Based on the spreadsheet of questions that I’d created, I knew that a standard slot was not going to cut it. I didn’t want to be rushed or cut off, nor did I want to be responsible for his entire day’s schedule being hijacked. I called the office back and told them I needed either a triple slot, or the last appointment of a day when he’d agree to stay until all my questions were addressed. While it pushed my appointment out by a few more days, it was well worth it and also gave me time to engage a friend to accompany me as my scribe and to ensure that between us, we’d capture every word.
3. Go deep. Go wide.
During my appointment, the doctor described the protocol for my rare and aggressive form of cancer, including the types of treatment, medications used, and side effects that I could expect.
As he saw us reach the end of my spreadsheet, he asked, “So, is that everything?”
“Everything for now” I said. “My next steps are to do some further reading about what you just shared and to get some second opinions.”
4. Exercise your options.
I obtained those second opinions, continued to research my condition, and decided to stay with my original oncologist. A prediction he shared–that hair loss would most likely occur about three weeks after my first dose of chemo—suggested that going bald was inevitable, but the options available to me for how to respond to and manage that baldness were many.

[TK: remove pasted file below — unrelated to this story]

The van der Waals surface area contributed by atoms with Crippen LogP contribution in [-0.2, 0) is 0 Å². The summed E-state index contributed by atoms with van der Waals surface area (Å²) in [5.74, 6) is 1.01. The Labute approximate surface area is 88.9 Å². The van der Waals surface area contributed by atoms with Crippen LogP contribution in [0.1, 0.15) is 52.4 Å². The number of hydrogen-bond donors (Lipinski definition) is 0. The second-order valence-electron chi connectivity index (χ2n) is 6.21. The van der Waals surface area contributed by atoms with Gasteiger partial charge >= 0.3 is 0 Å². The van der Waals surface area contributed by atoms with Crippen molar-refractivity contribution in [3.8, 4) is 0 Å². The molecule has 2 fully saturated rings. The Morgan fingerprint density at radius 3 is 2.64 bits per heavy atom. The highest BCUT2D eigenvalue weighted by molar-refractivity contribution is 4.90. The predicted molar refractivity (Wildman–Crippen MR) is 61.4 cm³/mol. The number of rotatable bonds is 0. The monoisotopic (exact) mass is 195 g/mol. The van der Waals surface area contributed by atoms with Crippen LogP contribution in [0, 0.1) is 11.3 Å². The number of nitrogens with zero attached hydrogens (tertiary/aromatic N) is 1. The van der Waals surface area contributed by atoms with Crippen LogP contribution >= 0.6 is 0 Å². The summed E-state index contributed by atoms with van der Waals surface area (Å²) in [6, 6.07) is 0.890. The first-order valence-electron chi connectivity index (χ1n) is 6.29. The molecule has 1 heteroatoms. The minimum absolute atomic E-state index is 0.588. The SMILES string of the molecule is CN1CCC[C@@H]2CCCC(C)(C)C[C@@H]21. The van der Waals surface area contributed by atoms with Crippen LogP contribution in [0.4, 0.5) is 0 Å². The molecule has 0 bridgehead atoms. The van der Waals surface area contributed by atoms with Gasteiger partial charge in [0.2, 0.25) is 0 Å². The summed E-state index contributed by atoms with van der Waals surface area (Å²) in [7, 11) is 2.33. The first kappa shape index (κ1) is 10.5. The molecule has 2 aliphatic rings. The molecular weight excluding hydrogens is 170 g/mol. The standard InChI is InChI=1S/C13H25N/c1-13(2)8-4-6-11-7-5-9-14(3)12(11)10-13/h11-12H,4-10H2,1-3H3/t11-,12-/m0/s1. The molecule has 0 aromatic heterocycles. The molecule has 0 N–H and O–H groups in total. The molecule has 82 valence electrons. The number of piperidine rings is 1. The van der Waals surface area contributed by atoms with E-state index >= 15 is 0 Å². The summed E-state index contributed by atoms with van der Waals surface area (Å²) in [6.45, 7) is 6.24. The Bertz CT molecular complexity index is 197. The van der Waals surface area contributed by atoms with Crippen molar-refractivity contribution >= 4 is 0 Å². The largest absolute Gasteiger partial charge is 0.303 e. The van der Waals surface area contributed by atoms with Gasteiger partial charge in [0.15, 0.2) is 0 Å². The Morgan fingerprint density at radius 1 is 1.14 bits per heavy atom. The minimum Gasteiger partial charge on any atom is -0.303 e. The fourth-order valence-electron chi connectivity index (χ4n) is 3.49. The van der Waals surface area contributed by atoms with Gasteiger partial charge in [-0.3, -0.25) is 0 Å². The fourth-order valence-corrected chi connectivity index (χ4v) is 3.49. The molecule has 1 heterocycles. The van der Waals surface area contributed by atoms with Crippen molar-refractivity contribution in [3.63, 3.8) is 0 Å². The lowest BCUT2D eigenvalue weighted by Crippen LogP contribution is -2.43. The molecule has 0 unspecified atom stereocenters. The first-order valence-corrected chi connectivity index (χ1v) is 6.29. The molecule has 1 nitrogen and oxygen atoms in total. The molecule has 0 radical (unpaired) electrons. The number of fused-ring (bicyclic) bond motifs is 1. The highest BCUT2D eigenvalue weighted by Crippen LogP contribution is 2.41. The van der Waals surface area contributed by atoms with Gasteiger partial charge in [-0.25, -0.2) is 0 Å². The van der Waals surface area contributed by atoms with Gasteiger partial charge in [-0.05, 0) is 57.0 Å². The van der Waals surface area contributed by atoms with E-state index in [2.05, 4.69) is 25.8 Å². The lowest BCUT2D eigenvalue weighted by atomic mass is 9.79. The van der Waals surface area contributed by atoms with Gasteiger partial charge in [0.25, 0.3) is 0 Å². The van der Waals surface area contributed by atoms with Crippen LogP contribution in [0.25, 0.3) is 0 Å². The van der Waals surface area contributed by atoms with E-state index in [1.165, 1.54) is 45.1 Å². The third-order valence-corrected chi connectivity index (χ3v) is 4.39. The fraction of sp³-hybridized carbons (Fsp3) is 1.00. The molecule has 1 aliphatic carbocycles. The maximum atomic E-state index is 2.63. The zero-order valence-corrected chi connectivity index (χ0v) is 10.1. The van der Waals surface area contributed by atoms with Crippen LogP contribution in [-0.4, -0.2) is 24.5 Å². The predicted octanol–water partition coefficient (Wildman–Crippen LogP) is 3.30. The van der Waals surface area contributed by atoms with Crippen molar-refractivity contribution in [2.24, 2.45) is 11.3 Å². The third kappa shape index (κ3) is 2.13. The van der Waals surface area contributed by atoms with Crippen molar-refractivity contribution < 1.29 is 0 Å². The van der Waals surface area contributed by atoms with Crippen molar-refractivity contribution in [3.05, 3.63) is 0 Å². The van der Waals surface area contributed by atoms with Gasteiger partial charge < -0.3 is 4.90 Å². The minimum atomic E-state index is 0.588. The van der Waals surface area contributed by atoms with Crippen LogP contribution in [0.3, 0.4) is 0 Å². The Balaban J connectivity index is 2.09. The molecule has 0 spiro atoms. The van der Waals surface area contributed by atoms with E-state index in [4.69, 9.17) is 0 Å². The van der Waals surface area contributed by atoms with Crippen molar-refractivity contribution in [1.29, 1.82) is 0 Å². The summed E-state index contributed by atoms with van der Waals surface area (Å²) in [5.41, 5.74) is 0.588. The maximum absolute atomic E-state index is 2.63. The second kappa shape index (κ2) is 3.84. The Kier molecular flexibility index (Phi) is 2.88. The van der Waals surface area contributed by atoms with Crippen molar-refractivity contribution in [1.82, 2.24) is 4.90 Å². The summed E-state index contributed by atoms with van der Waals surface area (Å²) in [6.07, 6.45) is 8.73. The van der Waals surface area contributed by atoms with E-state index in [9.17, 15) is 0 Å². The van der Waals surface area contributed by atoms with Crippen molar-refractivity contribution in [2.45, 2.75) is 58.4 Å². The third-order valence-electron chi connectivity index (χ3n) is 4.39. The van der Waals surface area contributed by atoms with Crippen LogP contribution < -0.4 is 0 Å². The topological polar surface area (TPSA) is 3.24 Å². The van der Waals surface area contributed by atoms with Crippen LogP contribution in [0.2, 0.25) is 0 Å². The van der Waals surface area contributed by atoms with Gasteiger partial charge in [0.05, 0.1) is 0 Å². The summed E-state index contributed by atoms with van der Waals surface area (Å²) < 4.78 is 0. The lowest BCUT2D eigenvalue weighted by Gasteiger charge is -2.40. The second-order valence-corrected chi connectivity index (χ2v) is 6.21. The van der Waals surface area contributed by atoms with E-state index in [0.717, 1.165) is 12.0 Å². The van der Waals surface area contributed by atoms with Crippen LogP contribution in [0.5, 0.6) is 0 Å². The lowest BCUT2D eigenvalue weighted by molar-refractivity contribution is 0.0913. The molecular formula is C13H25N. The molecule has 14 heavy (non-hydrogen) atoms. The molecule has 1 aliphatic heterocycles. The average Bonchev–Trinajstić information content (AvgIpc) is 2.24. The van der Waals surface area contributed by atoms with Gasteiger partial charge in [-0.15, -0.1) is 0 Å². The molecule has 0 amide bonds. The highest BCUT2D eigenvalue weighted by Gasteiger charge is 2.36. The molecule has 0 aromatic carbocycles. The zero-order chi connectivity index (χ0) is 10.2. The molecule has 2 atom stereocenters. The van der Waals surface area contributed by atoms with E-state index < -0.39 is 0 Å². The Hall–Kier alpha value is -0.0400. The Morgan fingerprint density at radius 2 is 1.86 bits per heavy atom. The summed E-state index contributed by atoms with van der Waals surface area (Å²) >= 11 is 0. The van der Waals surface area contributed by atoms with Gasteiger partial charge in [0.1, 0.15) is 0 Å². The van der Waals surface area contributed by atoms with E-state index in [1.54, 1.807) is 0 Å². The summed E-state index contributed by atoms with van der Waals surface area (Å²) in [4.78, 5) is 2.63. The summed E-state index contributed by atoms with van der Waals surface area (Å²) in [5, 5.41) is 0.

Based on some tips and suggestions from my daughter, combined with flashbacks to the lessons from my CHOP kids, I knew that my decision would have to allow two things: to control what I could—and to have some fun while doing it.
5. Throw a party.
Instead of letting cancer and chemo define when and how my hair would fall out—presumably in clumps and at random intervals—I took charge and planned “Stef’s Buzz Fest.”
I booked my hairstylist to come to my home, created a playlist (Are you hearing “I’m Too Sexy for My Hair”?), and ordered custom buttons to commemorate the event. My guests included five friends who live locally and joined me at home with five more from other parts of the country and world who partied with us virtually.
While everyone watched Carl take the clippers to my scalp, I panned the faces of my friends in the room and those of my remote guests displayed on cell phone video screens. I saw no shock, no horror, no tears, but only celebratory smiles that said we were doing an awesome thing.
6. Let people know you need them.
That event marked the beginning of something new for me—a willingness to talk candidly about the challenging times I was going through and to then not only open myself to offers of support and assistance but to admit that I needed and welcomed them.
As I began to receive cards, prayers, clown noses, tiaras, jokes, playdate invitations—and even offers to wash my windows—I decided to put up a bulletin board in my dining room where I could post them and be continually reminded of the love that surrounded me. By the time my treatment was complete, my collection had grown to four large boards covered in love!
With the loving support of my family and friends, some kids with cancer from the ’70s, and some awesome healthcare professionals in Philly, I held cancer at bay for two years. It made a comeback in 2020 but did not storm its way in as it had originally done. Already once beaten, it apparently counted on slithering in unnoticed and trying to build a new stronghold.
But that’s not how it works this time, Cancer! You went down once and you’re going down again.
There’s a new boss in town who wields the control and holds the power.
Wham! I’ve got this!